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Christie Pearce thrilled about experience.

By Gary Davidson
SoccerTimes

LANDOVER, Md. (Wednesday, June 30, 1999) -- Playing time has become a rare commodity for Christie Pearce, but that doesn't mean the defender isn't enjoying her participation with the U.S. national team in the 1999 FIFA Women's World Cup.

In fact, she said she's having the time of her life. "It's an incredible experience," the graduate of Point Pleasant Boro and Monmouth College said. "I got to play a little bit in the last game, and it was amazing. It's incredible just to be on this team, around and involved in what the veterans are going through. A great experience hopefully for the next World Cup."

Pearce received her first playing time Sunday night, inserted as a substitute for the final 17 minutes of a 3-0 victory against North Korea to close a perfect 3-0 mark in Group A play. Germany is the American quarterfinal opponent here Thursday at Jack Kent Cooke Stadium.

"It was amazing," she said of the experience. "It was just such adrenalin. I was like in my own little world, my own little focus. It was like I didn't hear anything once I got on the field, and I just kind of relaxed and just said, 'I worked six months for this. I'm going to go out and have fun.'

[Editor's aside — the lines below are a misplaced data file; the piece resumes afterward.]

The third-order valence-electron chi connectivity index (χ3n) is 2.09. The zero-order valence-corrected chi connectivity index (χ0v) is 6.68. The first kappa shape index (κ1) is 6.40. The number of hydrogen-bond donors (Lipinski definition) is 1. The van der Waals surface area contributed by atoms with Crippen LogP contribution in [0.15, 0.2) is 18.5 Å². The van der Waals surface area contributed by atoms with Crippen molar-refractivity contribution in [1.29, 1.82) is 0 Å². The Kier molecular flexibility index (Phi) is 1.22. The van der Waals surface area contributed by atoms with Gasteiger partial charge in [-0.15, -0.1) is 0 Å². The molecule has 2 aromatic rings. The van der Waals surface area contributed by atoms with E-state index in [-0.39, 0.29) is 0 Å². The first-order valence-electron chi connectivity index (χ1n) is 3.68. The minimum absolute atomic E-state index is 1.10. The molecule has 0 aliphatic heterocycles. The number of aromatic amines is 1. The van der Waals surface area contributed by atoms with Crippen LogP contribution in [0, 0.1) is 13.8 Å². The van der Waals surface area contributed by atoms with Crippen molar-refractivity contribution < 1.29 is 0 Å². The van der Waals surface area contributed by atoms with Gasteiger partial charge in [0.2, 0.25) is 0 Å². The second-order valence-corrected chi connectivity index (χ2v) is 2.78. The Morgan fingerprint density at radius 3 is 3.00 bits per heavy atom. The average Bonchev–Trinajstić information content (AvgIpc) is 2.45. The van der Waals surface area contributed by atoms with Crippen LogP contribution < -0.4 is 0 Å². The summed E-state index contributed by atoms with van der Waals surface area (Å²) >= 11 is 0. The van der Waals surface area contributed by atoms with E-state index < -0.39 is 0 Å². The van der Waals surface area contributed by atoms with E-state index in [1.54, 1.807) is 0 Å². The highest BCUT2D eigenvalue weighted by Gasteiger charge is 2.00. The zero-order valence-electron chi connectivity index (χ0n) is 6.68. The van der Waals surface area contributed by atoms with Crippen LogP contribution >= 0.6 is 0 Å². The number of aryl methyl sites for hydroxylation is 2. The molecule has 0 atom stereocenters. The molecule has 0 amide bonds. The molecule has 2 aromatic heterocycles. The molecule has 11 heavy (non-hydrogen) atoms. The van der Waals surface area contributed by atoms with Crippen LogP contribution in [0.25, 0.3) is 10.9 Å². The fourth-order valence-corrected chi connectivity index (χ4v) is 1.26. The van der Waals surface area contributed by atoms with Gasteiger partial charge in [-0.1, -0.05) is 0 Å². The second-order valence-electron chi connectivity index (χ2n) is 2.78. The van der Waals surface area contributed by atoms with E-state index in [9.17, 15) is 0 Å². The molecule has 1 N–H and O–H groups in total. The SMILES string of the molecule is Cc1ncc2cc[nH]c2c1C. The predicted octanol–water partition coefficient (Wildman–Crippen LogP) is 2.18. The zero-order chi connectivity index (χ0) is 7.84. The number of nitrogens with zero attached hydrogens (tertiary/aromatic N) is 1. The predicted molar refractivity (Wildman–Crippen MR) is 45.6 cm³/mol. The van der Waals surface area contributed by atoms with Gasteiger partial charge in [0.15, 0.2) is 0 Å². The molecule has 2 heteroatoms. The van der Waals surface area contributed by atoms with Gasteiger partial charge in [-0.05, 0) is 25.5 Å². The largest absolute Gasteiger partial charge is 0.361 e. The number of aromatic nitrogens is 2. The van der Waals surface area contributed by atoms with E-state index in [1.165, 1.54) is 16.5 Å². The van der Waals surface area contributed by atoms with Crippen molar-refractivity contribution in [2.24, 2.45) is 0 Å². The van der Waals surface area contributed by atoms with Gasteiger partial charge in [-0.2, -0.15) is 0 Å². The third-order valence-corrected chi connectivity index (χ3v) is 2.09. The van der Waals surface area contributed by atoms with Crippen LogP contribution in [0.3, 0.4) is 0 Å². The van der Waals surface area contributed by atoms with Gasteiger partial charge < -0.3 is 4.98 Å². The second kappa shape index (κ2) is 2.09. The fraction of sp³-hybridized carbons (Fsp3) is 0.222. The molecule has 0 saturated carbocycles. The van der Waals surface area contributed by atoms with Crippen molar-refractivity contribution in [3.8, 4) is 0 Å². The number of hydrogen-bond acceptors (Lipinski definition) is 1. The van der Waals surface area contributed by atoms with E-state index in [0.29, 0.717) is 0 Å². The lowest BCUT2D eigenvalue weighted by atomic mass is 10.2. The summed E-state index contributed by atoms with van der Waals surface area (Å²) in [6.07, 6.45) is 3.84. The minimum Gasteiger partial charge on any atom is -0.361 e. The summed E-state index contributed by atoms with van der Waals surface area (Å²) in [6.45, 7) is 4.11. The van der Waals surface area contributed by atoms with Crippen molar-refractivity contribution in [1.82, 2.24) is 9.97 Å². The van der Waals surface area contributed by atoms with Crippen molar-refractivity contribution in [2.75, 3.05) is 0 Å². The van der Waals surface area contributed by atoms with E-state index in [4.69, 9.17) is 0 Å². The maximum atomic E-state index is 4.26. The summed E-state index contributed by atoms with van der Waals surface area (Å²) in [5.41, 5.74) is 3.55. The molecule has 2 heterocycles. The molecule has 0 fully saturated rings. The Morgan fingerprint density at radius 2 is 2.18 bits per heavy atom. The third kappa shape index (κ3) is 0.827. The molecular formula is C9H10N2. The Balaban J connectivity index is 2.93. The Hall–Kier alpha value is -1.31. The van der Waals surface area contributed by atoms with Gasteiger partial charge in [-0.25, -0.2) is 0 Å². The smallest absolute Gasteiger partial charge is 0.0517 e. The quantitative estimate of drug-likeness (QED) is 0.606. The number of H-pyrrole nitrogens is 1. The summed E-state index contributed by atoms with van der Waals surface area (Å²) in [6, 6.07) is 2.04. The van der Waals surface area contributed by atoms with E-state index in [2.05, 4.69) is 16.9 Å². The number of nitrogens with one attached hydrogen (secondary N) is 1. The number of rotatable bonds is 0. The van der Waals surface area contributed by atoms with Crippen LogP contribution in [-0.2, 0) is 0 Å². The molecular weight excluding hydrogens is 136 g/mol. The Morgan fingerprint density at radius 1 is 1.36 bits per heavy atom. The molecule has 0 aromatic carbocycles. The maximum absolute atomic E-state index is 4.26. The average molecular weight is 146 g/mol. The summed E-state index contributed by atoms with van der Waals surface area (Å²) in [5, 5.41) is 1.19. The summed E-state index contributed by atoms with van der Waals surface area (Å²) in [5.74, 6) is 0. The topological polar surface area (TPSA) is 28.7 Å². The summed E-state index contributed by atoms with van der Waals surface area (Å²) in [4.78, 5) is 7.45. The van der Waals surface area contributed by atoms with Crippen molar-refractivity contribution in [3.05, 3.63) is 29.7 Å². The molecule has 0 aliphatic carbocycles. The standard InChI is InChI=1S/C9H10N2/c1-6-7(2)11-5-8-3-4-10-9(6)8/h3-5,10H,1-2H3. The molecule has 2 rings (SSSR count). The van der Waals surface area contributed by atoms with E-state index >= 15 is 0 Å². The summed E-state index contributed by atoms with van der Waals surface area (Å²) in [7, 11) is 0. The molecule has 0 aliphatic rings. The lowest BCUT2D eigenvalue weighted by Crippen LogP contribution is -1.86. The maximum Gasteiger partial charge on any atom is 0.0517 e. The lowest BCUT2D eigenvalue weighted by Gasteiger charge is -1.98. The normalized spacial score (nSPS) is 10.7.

"And I totally enjoyed every minute I was out there. On the bench, you are always aware of the crowd and making sure they're getting into the game and seeing what they're doing, but once I got into the game, I wasn't aware of the crowd at all."

Pearce's ascension on the team has been surprising in that she was a striker at Monmouth. Coach Tony DiCicco gave her a shot on defense where she started several games last year when veterans Carla Overbeck and Joy Fawcett were on maternity leave.

"Athletically, she's probably one of the most athletic people on this team," Overbeck said. "She's very quick, she's fast. She's very good in the air. She's tough. Very rarely does some attacker get in behind her because of her speed 'cause she reads the game so well. When she comes into a game defensively, she gives our attack a spark just because of that attacking mentality she has."

"The way we play in our system, she gets forward on the flank extremely well. I have all the confidence in the world in her. She was called upon in the last game and she came in and did a great job."

DiCicco is particularly impressed with Pearce's athleticism and her positive attitude. "She's one of the nicest people on the team," he said. "She's unassuming, she's caring, she's always got a smile. She's very coachable. She's a joy to coach, quite honestly. And the she could be the best athlete on the team.

"For sure, she is one of the top two or three fastest ... She has a 29-inch vertical (leap). She's come so far in really a short time, considering her lead-up to playing international soccer was nothing like (practically all) of these other players."